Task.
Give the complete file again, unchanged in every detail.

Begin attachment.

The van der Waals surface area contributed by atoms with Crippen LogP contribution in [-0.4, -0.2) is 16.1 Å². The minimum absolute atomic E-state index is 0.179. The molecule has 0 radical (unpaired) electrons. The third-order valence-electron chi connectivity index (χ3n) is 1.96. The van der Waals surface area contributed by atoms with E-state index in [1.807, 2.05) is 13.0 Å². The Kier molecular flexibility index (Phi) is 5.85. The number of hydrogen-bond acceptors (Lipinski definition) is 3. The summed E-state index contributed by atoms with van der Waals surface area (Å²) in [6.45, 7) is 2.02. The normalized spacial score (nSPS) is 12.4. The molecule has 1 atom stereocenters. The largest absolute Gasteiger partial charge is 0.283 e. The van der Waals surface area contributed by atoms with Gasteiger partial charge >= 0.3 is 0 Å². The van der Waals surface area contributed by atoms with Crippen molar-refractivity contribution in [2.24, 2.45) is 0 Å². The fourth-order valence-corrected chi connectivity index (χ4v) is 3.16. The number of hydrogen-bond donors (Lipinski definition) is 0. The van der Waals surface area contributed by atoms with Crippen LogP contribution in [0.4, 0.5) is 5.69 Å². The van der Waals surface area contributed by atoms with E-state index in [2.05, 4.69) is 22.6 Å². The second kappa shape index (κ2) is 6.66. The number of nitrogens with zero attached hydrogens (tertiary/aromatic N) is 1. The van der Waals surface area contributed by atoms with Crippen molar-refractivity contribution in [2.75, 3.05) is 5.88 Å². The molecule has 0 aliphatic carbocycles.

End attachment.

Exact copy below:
The van der Waals surface area contributed by atoms with Crippen LogP contribution in [-0.4, -0.2) is 16.1 Å². The minimum absolute atomic E-state index is 0.179. The molecule has 0 radical (unpaired) electrons. The third-order valence-electron chi connectivity index (χ3n) is 1.96. The van der Waals surface area contributed by atoms with E-state index in [1.807, 2.05) is 13.0 Å². The Kier molecular flexibility index (Phi) is 5.85. The number of hydrogen-bond acceptors (Lipinski definition) is 3. The summed E-state index contributed by atoms with van der Waals surface area (Å²) in [6.45, 7) is 2.02. The normalized spacial score (nSPS) is 12.4. The molecule has 1 atom stereocenters. The largest absolute Gasteiger partial charge is 0.283 e. The van der Waals surface area contributed by atoms with Gasteiger partial charge >= 0.3 is 0 Å². The van der Waals surface area contributed by atoms with Crippen molar-refractivity contribution in [2.24, 2.45) is 0 Å². The fourth-order valence-corrected chi connectivity index (χ4v) is 3.16. The number of hydrogen-bond donors (Lipinski definition) is 0. The van der Waals surface area contributed by atoms with Crippen LogP contribution in [0.4, 0.5) is 5.69 Å². The van der Waals surface area contributed by atoms with E-state index in [2.05, 4.69) is 22.6 Å². The second kappa shape index (κ2) is 6.66. The number of nitrogens with zero attached hydrogens (tertiary/aromatic N) is 1. The van der Waals surface area contributed by atoms with Crippen molar-refractivity contribution in [2.75, 3.05) is 5.88 Å². The molecule has 0 aliphatic carbocycles.